Aside from the innumerable environmental services they provide, forests are an important source of food, fuel, and income for women and men in the developing world. Women are traditionally the main collectors of fuelwood, medicinal and aromatic plants and other non-timber forest products from forest and agroforestry landscapes, and can generate more than half of their income from forests, compared with about one-third for men. What is more, women’s participation in decision making at household and community levels, although often limited, has been shown to improve forest regeneration, increase crop yields, improve financial management and prioritize funding for pro-poor and empowerment programmes.
Whereas both women and men play active roles in the management and conservation of tree and forest resources, they do not benefit equally from these resources and from efforts to sustainably manage them.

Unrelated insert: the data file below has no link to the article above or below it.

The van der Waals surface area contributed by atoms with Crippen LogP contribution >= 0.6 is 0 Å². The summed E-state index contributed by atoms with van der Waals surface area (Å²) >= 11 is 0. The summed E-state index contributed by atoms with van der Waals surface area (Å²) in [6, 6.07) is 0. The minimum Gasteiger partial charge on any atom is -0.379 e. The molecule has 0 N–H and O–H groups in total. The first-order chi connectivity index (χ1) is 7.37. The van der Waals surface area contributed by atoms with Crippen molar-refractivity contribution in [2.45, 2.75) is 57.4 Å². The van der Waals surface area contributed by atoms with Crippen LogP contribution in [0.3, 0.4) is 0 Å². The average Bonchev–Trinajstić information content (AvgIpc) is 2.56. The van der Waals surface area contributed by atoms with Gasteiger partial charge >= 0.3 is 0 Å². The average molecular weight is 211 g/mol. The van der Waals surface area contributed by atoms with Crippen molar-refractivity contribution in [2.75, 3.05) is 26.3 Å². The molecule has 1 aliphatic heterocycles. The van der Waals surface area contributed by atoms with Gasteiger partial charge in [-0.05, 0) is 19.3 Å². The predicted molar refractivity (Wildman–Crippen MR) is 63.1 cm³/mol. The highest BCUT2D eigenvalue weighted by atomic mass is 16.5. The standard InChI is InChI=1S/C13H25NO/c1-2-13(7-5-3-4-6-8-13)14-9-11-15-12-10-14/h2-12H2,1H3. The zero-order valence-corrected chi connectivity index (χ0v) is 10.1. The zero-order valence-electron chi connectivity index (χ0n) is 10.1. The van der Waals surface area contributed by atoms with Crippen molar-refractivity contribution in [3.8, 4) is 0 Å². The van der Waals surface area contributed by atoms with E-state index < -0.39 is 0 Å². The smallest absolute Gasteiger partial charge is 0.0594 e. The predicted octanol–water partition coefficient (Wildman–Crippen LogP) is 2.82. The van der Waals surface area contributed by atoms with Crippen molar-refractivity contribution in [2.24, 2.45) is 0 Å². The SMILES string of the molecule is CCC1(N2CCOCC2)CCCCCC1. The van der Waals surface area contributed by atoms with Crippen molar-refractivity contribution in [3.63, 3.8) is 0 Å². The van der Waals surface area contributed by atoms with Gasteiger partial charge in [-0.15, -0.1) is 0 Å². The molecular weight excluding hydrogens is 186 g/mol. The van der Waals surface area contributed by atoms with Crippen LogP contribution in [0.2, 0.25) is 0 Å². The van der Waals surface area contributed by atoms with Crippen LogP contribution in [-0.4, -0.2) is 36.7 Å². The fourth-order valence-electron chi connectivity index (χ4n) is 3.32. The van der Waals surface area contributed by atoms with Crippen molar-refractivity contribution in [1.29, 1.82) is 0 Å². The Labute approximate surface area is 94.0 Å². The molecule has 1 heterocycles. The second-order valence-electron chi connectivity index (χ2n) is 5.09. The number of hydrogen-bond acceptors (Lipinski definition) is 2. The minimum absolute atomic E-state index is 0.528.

Bioversity International’s participatory research on gender and forest genetic resources focuses on women’s and men’s distinct and complementary sets of knowledge, skills, practices and preferences related to forest management and conservation, and on gendered rights to access and benefit from trees and their products. The goal of this field of research is to develop effective forest genetic resource management recommendations and opportunities that can increase social equity and the long-term sustainability of forests.